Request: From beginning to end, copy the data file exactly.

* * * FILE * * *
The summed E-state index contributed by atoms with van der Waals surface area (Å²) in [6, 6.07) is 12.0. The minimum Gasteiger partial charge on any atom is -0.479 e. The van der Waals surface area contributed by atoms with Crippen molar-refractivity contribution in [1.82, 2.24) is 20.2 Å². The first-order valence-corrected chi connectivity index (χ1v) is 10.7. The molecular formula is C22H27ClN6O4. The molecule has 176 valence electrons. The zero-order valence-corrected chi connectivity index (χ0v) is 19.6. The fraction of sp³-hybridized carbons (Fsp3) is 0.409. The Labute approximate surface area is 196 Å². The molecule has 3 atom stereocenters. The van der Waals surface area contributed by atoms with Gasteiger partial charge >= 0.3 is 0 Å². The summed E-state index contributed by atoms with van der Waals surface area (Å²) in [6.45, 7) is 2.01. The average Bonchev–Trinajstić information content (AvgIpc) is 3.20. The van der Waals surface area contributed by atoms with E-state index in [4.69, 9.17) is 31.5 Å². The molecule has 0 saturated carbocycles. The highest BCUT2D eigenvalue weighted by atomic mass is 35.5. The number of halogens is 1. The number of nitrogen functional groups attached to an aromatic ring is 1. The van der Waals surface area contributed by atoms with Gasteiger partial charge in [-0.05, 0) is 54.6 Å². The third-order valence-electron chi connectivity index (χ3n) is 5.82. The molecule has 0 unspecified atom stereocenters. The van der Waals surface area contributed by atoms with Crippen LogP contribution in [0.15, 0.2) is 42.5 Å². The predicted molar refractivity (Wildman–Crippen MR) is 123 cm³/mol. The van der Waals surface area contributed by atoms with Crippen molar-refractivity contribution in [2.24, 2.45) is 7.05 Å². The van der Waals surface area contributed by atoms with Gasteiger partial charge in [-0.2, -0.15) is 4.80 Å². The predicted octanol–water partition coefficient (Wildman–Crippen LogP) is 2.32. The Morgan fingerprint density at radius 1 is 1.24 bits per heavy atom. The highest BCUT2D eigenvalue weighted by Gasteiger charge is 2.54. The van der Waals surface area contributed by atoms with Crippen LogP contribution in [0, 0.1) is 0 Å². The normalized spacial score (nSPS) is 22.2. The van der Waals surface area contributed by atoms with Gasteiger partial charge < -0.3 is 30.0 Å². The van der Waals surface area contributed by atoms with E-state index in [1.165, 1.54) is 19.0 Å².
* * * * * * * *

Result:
The summed E-state index contributed by atoms with van der Waals surface area (Å²) in [6, 6.07) is 12.0. The minimum Gasteiger partial charge on any atom is -0.479 e. The van der Waals surface area contributed by atoms with Crippen molar-refractivity contribution in [1.82, 2.24) is 20.2 Å². The first-order valence-corrected chi connectivity index (χ1v) is 10.7. The molecular formula is C22H27ClN6O4. The molecule has 176 valence electrons. The zero-order valence-corrected chi connectivity index (χ0v) is 19.6. The fraction of sp³-hybridized carbons (Fsp3) is 0.409. The Labute approximate surface area is 196 Å². The molecule has 3 atom stereocenters. The van der Waals surface area contributed by atoms with Gasteiger partial charge >= 0.3 is 0 Å². The summed E-state index contributed by atoms with van der Waals surface area (Å²) in [6.45, 7) is 2.01. The average Bonchev–Trinajstić information content (AvgIpc) is 3.20. The van der Waals surface area contributed by atoms with E-state index in [4.69, 9.17) is 31.5 Å². The molecule has 0 saturated carbocycles. The highest BCUT2D eigenvalue weighted by atomic mass is 35.5. The number of halogens is 1. The number of nitrogen functional groups attached to an aromatic ring is 1. The van der Waals surface area contributed by atoms with Gasteiger partial charge in [-0.05, 0) is 54.6 Å². The third-order valence-electron chi connectivity index (χ3n) is 5.82. The molecule has 0 unspecified atom stereocenters. The van der Waals surface area contributed by atoms with Crippen LogP contribution in [0.15, 0.2) is 42.5 Å². The predicted molar refractivity (Wildman–Crippen MR) is 123 cm³/mol. The van der Waals surface area contributed by atoms with Crippen molar-refractivity contribution in [2.24, 2.45) is 7.05 Å². The van der Waals surface area contributed by atoms with Gasteiger partial charge in [-0.2, -0.15) is 4.80 Å². The predicted octanol–water partition coefficient (Wildman–Crippen LogP) is 2.32. The Morgan fingerprint density at radius 1 is 1.24 bits per heavy atom. The highest BCUT2D eigenvalue weighted by Gasteiger charge is 2.54. The van der Waals surface area contributed by atoms with Crippen LogP contribution in [0, 0.1) is 0 Å². The normalized spacial score (nSPS) is 22.2. The van der Waals surface area contributed by atoms with Gasteiger partial charge < -0.3 is 30.0 Å². The van der Waals surface area contributed by atoms with E-state index in [1.165, 1.54) is 19.0 Å².